Step 7 – Zip it up!
Now is the time to add your zip to bring it all together. I’m not going to go into too much detail about how to add this – I have a mini-tutorial on adding a concealed zip here if you’d like to use it. I also overlocked all the way down the back of the dress so the raw edges were nice and neat.

As there is a facing on this dress – flip the facing up so that the right sides of the garment are facing you. Pin your zip to the seam allowance with the zip stopper right at the top of the back bodice piece as shown in the pic. Insert your zip!

In order to get a nice finish on the facings – bend the facings back onto the zip – so the facing and back bodice are now right sides together. (Make sure the waggily bit of zipper tape at the top is pulled away to the raw edge side, out of the way of the garment and stitching you’re about to do).
Stitch the facing down on to the zip tape from this side. When you turn it all back the right side out again it’s all in place!

All that remains is to finish the rest of the back seam!

Step 8 – Hemming

You’re nearly there! Time to finish off those seams. Turn up the hem and give it a good press before you stitch so it doesn’t move around. Stitch that hem and you’re all done!!

Step 9 – Get it worn

Take you’re lovely creation, pop it on and show it off!

We’d love to see what you made so don’t forget to show it off and contact us on social media J

Feel free to comment and come and say hello on InstagramFacebookTwitterPinterest and Bloglovin too :-) xx 

It Started Life as a Lark

The Grainline Studio Lark Tee - but not as we know it.

This rather marvelous rubix cube of a pattern comes with 4 sleeve options and 4 neckline options - 16 tee patterns in one purchase!! I tried out the boat neck version last Christmas and enjoyed making it - its a size 12, shaped to an 8 at waist and back out to 12 at hip.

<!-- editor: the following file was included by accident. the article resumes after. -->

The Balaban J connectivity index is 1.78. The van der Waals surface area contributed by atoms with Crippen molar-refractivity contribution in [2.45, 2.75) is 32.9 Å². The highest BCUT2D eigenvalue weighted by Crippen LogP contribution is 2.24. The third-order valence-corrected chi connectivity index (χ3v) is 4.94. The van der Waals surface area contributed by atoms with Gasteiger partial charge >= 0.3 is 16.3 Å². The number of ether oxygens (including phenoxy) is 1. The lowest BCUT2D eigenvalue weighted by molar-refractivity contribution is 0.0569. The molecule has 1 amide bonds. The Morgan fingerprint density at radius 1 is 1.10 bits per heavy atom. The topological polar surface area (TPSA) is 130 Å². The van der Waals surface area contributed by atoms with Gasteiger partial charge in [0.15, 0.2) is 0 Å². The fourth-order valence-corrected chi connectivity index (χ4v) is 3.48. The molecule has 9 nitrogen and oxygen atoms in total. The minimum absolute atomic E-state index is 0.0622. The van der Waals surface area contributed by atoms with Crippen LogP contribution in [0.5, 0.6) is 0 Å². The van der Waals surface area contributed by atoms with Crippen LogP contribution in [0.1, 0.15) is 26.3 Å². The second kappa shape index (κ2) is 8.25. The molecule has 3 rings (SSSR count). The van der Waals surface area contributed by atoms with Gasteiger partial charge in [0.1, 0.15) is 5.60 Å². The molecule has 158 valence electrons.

My lovely gal pal Laura is getting married shortly and her hen do was vintage floral themed - queue the 3 week flap about finding something to wear. I am neither vintagey nor florally at heart...although a quick flick back through my projects might suggest that's not true! (Here and Here).

I found some super ponte de roma from The Textile Centre - £3.99!! (There is a coupon for 10% off until end of August is ttcentre10)  It's pretty good quality stuff aswell. Apparently I bought the 'dark' floral version - but there is a nice bright summery version too... I just found that now dammit.

This was a very quick make as I was rushing it a bit. I started by tracing the Lark Tee boat neck pattern piece onto the ponte and extending down to just past the knee for a 'midi' look. The sleeve piece was also used this time and they fit just nicely. Sleeves were inserted flat then the dress sewn up the side seams and underarm.

At first try-on it was destined for the bin as I had forgotten seam allowance was already included and added another good 5cm for luck - so once again I ended up with a huge sack of a dress. Google 'floral moo moo' and that's what it looked like. The standard post-sewing strop ensued. Perseverance and ten thousand pins later I made it closer fitting and took the skirt in to a pencil shape.

The neckline was also a bit 'mumsy' together with the print so I hacked that into a deep V. I suffer from gaping neckline syndrome so found that a few little rouches stitched into the point of the V makes for a nice detail and a good fix to that problem on stretch fabrics.  (I have my suspicions lately that this gaping on one side is not a boob issue but a slightly more sloping shoulder on one side....hmmmm, curious).

All in all after fitting it to the point where it was wearable - it incidentally turned out to be quite 'vintage' looking aswell! The God's of good hairdo's must have been on my side as I tried to curl in a style 20 mins before the taxi arrived - a dangerous little move. ;-)

Lark Tee. Awesome. Vintage and Floral. Nailed it.